Hernandez and Unsworth's relationship goes beyond this year's camp. Over the fall, Hernandez took his family to Cape Town for vacation and relied on Unsworth to help him get a feel for the Rainbow Nation.
"I was actually in the Fall League, so he communicated with me via text messages and was asking me questions about traveling around Cape Town and where to go and what are good places to eat. I was able to give him some information to use."
As any good South African would, Unsworth told his fellow hurler that he couldn't leave without enjoying a braai. Barbecues are to Americans what braais are to South Africans.
"We don't do barbecues. He got a chance to have a braai and he enjoyed that as well. Actually, he said he almost bought a house down there so, he must've liked it," Unsworth said with a laugh.
Proud of how much Hernandez enjoyed his homeland, Unsworth did wish "King Felix" got the chance to try biltong, a popular food consisting of cured, dried meat that is enjoyed all over the southern part of Africa.
Unsworth spent all of last year with Double-A Jackson. He came out of the gates in impressive fashion, compiling a 3-1 record, 1.16 ERA and 1.05 WHIP in 46 1/3 innings before a hamstring injury cut his season short.
Then the Mariners sent Unsworth to the AFL, where he went 4-1 with a 3.00 ERA and a 1.23 WHIP for the Peoria Javelinas.
Unsworth has made his way into two games so far this spring, both times working out of the bullpen, and has yet to allow a run. In three innings of work, the 6-foot-1 righty has allowed just one hit and struck out five.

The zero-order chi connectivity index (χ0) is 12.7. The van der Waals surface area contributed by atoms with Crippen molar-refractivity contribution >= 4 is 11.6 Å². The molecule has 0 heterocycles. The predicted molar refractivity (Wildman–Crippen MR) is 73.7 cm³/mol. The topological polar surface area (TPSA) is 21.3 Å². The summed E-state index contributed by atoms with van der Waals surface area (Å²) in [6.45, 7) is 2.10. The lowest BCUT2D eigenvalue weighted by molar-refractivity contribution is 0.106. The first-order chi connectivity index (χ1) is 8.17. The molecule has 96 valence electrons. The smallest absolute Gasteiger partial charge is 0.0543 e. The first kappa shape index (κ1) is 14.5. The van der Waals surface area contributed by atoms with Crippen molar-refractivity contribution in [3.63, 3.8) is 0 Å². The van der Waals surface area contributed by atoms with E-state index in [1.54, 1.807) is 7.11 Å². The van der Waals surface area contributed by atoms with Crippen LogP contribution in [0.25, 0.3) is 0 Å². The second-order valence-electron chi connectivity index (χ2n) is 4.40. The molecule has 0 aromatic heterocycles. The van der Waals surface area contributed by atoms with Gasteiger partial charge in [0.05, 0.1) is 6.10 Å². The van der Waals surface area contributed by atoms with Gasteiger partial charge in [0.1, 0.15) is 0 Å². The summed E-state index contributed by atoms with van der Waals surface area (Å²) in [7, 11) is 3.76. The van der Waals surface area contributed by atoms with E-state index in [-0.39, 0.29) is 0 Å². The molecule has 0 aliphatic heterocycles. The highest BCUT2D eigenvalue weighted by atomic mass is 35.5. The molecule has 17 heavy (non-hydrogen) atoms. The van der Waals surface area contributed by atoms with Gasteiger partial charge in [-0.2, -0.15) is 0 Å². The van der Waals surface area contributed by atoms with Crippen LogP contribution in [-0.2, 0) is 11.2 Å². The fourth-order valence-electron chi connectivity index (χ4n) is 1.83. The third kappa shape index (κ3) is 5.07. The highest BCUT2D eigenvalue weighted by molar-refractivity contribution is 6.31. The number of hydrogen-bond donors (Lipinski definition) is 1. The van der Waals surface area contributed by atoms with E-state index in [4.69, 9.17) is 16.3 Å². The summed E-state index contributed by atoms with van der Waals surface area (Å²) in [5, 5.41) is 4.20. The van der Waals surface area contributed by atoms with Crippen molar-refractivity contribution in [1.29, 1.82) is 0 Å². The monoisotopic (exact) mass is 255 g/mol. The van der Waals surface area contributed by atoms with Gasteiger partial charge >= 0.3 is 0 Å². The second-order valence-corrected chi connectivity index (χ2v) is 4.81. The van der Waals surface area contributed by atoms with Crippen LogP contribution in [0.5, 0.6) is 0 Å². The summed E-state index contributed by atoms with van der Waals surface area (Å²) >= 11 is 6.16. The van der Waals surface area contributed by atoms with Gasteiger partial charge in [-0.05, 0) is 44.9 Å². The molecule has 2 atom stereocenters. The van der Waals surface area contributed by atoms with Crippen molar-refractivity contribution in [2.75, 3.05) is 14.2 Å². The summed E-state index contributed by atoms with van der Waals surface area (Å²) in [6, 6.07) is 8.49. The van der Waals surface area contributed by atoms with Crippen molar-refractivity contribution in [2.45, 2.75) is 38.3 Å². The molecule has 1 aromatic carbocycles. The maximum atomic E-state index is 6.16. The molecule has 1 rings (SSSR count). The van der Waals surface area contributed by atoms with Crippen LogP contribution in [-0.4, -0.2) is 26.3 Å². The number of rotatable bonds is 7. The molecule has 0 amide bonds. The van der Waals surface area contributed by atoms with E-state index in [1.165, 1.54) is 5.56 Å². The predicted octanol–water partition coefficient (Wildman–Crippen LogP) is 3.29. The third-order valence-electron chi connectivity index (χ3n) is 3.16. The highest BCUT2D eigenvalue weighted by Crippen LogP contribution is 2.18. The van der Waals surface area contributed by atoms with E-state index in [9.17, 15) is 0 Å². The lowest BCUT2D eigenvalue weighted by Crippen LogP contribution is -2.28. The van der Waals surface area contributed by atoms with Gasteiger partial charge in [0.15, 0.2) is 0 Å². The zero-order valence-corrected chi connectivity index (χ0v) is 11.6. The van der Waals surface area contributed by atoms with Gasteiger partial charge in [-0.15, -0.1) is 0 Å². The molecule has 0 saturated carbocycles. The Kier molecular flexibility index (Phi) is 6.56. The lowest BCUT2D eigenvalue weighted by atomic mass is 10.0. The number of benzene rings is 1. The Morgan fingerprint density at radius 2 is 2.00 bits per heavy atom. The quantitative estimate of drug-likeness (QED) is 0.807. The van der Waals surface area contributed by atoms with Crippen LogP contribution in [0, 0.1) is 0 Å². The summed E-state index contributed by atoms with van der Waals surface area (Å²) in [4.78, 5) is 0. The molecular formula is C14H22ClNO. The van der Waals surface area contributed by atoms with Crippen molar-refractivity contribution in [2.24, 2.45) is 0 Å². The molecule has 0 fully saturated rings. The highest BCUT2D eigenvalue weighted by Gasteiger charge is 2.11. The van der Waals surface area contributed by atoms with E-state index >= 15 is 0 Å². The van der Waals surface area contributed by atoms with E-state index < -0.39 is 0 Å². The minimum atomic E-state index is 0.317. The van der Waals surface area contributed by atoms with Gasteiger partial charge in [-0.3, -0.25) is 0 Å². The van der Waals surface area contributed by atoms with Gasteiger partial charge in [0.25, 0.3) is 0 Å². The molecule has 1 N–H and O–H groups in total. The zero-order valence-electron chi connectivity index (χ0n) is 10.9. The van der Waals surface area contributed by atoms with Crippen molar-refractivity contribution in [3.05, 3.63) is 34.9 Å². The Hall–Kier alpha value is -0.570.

"I've been coming out of the bullpen and it's nothing too serious right now, just getting some innings," he said. "The team has spoken to me about how I could be in the starting rotation or I could be a setup or long relief guy. But I'm not too concerned about that right now. I'm just feeling good and trying to keep that going."
No matter what his role ends up being, Unsworth is just happy to compete for a spot on the roster. In his eight years with the Mariners, Unsworth has seen his fair share of ups and downs.
"I came over when I was 16 and there were some tough times. I was going right into the deep end and had to figure things out for myself at such a young age when everybody else is much older and has a lot more baseball experience," he explained. "One of the toughest parts of my career was in 2015 when I got taken out of the starting rotation at Jackson and had to figure things out of the bullpen. I went through a tough time going from Double-A to Class A Advanced when it was my goal that year to be in Double-A. There was definitely some tough thoughts and negativity."
To get out of the funk, Unsworth turned to his mother, some 9,000 miles away, for advice.
"I spoke to my mom and we prayed and said let's go back to basics and take things day by day," he said. "And the following year, after all the downfalls, I was an All Star and got selected for the Fall League. And I've just been trying to keep moving forward."
Should Unsworth keep doing so, he will end up in the history books.
Michael Leboff is a contributor to MiLB.com.